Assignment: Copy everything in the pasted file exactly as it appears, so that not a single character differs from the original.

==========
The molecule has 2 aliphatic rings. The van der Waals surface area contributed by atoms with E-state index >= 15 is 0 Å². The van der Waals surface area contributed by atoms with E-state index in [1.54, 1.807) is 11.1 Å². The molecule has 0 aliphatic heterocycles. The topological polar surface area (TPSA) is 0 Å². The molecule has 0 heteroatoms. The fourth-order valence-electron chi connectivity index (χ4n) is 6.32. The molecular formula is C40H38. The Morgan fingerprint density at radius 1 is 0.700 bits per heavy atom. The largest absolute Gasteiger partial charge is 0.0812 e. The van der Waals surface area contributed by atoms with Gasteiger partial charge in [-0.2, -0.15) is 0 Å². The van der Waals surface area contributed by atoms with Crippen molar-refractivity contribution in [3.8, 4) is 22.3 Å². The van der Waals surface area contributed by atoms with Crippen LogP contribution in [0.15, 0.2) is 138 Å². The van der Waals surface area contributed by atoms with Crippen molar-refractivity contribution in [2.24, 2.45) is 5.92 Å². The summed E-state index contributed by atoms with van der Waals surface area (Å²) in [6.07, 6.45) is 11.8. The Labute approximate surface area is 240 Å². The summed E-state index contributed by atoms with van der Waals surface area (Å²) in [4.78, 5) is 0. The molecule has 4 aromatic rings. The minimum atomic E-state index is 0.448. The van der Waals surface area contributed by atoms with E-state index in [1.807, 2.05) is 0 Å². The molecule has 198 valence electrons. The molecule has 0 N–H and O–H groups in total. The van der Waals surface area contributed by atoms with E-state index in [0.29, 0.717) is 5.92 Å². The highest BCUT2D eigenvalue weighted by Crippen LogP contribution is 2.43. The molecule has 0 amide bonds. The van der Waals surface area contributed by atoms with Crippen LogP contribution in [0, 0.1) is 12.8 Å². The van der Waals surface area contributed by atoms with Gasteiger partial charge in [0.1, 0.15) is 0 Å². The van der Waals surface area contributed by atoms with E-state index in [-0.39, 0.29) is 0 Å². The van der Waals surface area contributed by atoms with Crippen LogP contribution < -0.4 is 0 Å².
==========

The molecule has 2 aliphatic rings. The van der Waals surface area contributed by atoms with E-state index >= 15 is 0 Å². The van der Waals surface area contributed by atoms with E-state index in [1.54, 1.807) is 11.1 Å². The molecule has 0 aliphatic heterocycles. The topological polar surface area (TPSA) is 0 Å². The molecule has 0 heteroatoms. The fourth-order valence-electron chi connectivity index (χ4n) is 6.32. The molecular formula is C40H38. The Morgan fingerprint density at radius 1 is 0.700 bits per heavy atom. The largest absolute Gasteiger partial charge is 0.0812 e. The van der Waals surface area contributed by atoms with Gasteiger partial charge in [-0.2, -0.15) is 0 Å². The van der Waals surface area contributed by atoms with Crippen molar-refractivity contribution in [3.8, 4) is 22.3 Å². The van der Waals surface area contributed by atoms with Crippen LogP contribution in [0.15, 0.2) is 138 Å². The van der Waals surface area contributed by atoms with Crippen molar-refractivity contribution in [2.24, 2.45) is 5.92 Å². The summed E-state index contributed by atoms with van der Waals surface area (Å²) in [6.07, 6.45) is 11.8. The Labute approximate surface area is 240 Å². The summed E-state index contributed by atoms with van der Waals surface area (Å²) in [4.78, 5) is 0. The molecule has 4 aromatic rings. The minimum atomic E-state index is 0.448. The van der Waals surface area contributed by atoms with E-state index in [1.807, 2.05) is 0 Å². The molecule has 198 valence electrons. The molecule has 0 N–H and O–H groups in total. The van der Waals surface area contributed by atoms with E-state index in [0.29, 0.717) is 5.92 Å². The highest BCUT2D eigenvalue weighted by Crippen LogP contribution is 2.43. The molecule has 0 amide bonds. The van der Waals surface area contributed by atoms with Crippen LogP contribution in [0, 0.1) is 12.8 Å². The van der Waals surface area contributed by atoms with Gasteiger partial charge in [0.1, 0.15) is 0 Å². The van der Waals surface area contributed by atoms with E-state index in [-0.39, 0.29) is 0 Å². The van der Waals surface area contributed by atoms with Crippen LogP contribution < -0.4 is 0 Å².